Learnings Mental Models

The Keynesian Beauty Contest: Unraveling the Psychology of Decision-Making


In the realm of decision-making, the Keynesian Beauty Contest is a mental model that sheds light on the intricate relationship between human psychology and rationality. Coined by renowned economist John Maynard Keynes, this concept explores how individuals make choices based not on their personal preferences but on what they believe others’ preferences to be. Understanding the Keynesian Beauty Contest is essential as it helps us recognize and navigate the biases that often drive our decisions, both in personal and professional contexts.

The Essence of the Keynesian Beauty Contest

At its core, the Keynesian Beauty Contest illustrates how people anticipate the opinions of others when making judgments or decisions. Imagine a newspaper that publishes a beauty contest and asks readers to vote for their top choice. However, instead of voting for the contestant they personally find most attractive, participants are asked to select the candidate they believe will receive the most votes from others. This model exemplifies the concept of second-order thinking, where individuals are not just focused on their own preferences but rather on predicting the preferences of others.

The Relevance in Decision-Making

The Keynesian Beauty Contest has significant implications for decision-making processes in various domains of life. By recognizing the prevalence of this mental model, we can gain valuable insights into how people’s behavior is influenced by the behavior of others. Whether in personal life decisions, business scenarios, or public policy-making, the Keynesian Beauty Contest often shapes our choices and can lead to irrational decisions that contradict our best interests.

Examples of the Keynesian Beauty Contest in Action

Personal Life Decisions:
Consider a situation where an individual is contemplating purchasing a new smartphone. Instead of solely evaluating their own preferences and requirements, they might be swayed by the popularity of certain brands or models. They might choose a smartphone not because it aligns with their needs but because they believe it is the one that others would consider the most desirable. In this case, the individual prioritizes conformity over personal satisfaction.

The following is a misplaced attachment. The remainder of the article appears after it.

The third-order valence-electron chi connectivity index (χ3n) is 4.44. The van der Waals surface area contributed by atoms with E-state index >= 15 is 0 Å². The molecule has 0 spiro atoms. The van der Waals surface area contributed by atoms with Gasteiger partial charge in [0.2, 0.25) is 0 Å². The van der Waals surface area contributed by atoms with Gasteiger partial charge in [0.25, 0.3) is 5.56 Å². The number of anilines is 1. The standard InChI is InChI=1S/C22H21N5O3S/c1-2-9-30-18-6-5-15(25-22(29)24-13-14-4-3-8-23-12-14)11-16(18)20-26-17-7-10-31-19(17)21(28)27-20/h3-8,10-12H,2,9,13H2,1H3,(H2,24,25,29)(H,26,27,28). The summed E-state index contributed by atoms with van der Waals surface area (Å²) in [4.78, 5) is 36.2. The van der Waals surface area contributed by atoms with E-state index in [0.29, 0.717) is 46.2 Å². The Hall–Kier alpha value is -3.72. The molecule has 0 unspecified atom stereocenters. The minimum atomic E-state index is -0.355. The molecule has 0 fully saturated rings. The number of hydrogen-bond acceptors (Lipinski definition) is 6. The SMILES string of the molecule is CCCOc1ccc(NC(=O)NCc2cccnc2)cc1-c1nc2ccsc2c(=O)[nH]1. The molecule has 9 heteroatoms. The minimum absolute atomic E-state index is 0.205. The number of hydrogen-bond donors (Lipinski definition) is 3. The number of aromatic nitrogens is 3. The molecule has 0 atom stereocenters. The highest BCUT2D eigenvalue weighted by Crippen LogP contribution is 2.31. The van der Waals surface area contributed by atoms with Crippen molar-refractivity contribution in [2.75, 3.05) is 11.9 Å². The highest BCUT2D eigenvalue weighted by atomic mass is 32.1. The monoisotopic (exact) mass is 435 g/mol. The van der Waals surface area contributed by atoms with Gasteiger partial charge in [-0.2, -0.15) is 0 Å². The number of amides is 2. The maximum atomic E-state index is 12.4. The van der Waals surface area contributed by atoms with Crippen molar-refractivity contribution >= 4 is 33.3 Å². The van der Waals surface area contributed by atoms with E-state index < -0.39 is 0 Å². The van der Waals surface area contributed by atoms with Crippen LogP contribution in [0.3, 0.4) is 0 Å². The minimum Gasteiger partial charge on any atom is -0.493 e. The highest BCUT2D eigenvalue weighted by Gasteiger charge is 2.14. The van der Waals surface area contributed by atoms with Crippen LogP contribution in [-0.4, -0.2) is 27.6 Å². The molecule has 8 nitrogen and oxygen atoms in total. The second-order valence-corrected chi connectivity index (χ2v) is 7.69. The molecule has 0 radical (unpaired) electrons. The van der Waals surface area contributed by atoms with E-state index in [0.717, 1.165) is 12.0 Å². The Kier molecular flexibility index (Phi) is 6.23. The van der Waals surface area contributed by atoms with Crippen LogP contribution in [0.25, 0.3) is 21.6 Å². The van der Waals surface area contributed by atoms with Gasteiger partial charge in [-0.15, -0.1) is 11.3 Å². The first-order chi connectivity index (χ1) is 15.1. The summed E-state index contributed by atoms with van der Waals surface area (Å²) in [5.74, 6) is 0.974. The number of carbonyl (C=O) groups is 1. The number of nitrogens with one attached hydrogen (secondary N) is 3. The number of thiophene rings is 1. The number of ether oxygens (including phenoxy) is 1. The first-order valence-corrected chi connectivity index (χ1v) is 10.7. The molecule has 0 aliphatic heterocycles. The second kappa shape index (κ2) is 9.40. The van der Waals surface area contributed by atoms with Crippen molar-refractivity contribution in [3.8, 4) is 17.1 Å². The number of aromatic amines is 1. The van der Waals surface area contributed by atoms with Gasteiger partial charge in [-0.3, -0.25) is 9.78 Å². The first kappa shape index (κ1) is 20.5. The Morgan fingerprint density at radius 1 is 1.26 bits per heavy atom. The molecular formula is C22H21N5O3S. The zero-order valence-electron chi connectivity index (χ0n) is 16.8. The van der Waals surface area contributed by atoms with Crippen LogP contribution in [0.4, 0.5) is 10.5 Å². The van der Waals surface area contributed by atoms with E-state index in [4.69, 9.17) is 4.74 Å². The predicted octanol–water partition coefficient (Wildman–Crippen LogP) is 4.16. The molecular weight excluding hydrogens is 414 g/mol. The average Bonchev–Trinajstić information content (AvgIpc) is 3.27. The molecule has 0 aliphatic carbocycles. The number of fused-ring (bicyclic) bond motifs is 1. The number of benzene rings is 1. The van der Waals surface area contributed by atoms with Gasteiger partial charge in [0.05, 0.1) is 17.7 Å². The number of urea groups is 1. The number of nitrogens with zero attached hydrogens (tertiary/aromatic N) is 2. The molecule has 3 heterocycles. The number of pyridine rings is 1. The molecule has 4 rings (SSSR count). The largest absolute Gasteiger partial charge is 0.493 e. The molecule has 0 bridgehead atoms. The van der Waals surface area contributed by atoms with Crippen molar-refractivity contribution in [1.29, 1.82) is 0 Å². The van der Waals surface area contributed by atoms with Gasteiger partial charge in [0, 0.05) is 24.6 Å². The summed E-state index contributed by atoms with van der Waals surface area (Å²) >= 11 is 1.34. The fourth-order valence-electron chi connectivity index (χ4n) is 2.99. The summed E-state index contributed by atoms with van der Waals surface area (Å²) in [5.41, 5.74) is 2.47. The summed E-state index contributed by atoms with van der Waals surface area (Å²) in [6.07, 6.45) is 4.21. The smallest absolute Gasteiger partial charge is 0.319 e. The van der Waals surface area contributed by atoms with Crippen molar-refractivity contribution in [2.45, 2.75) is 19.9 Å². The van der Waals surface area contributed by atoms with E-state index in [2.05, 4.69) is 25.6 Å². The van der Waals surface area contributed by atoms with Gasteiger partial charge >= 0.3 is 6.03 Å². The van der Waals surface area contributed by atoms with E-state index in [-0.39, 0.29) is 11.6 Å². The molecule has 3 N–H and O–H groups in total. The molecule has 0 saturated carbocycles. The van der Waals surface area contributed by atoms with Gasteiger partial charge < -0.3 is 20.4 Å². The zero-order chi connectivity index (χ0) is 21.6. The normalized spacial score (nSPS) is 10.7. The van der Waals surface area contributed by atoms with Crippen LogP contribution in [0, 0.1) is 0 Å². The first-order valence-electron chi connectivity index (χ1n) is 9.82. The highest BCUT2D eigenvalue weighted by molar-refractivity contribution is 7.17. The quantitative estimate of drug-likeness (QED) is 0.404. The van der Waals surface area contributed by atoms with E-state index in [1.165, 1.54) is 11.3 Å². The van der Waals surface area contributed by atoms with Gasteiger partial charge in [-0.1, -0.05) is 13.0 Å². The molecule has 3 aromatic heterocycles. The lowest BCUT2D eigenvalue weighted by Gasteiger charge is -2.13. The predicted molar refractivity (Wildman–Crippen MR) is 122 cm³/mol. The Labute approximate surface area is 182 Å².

Business Scenarios:
Within the realm of business, the Keynesian Beauty Contest can influence investment decisions. Suppose a company is deciding which technology to adopt for their operations. If they observe that a particular technology is gaining momentum and becoming widely adopted by competitors, they might feel pressured to follow suit, regardless of whether it is the best choice for their specific needs. This tendency to conform to the perceived consensus can lead to inefficient resource allocation and missed opportunities for innovation.

Public Policy-Making:
The Keynesian Beauty Contest also holds relevance in public policy-making. Politicians and policymakers often make decisions based on public opinion polls and popular sentiment rather than conducting thorough analysis and research. They may focus on implementing policies that are politically expedient or gain popular support, even if those policies are not necessarily the most effective or beneficial in the long run. This behavior perpetuates a cycle where decisions are driven by the anticipation of public reaction rather than rational evaluation.

Psychological Biases and Underpinnings of the Keynesian Beauty Contest

The Keynesian Beauty Contest is deeply intertwined with various cognitive biases and psychological underpinnings. One crucial bias is the bandwagon effect, where people adopt beliefs or behaviors simply because others do. This bias stems from our innate desire for social acceptance and fear of missing out. Anchoring bias also plays a role as individuals tend to rely heavily on the opinions and actions of others as a reference point for their own decision-making. Additionally, the availability heuristic contributes to the contest by leading individuals to make judgments based on what is most readily available in their minds, often influenced by media coverage or social media trends.

Avoiding the Keynesian Beauty Contest

To avoid falling into the trap of the Keynesian Beauty Contest, it is essential to cultivate self-awareness and critical thinking. Here are some practical strategies

Reflect on Personal Values: Take time to understand your own preferences and priorities, independent of external influences. This introspection will help you make decisions that align with your true desires and needs.

Seek Diverse Opinions: Instead of relying solely on the opinions of the majority, actively seek out diverse perspectives. This approach encourages independent thinking and minimizes the risk of blindly following the crowd.

Conduct Independent Research: When faced with decisions, invest time in gathering relevant information and conducting objective analysis. Base your judgments on facts, data, and your own evaluation, rather than relying solely on the opinions of others.

Embrace Dissent: Encourage open dialogue and welcome dissenting viewpoints. This fosters a culture of critical thinking and helps challenge assumptions and biases, leading to more well-rounded decision-making.


The Keynesian Beauty Contest sheds light on the subtle dynamics that influence our decision-making processes. By recognizing this mental model and understanding the biases and psychological underpinnings associated with it, we can avoid making irrational choices that are contrary to our best interests. Through self-awareness, independent thinking, and a commitment to objective decision-making, we can navigate the complexities of the Keynesian Beauty Contest and make choices that truly reflect our own preferences and values.

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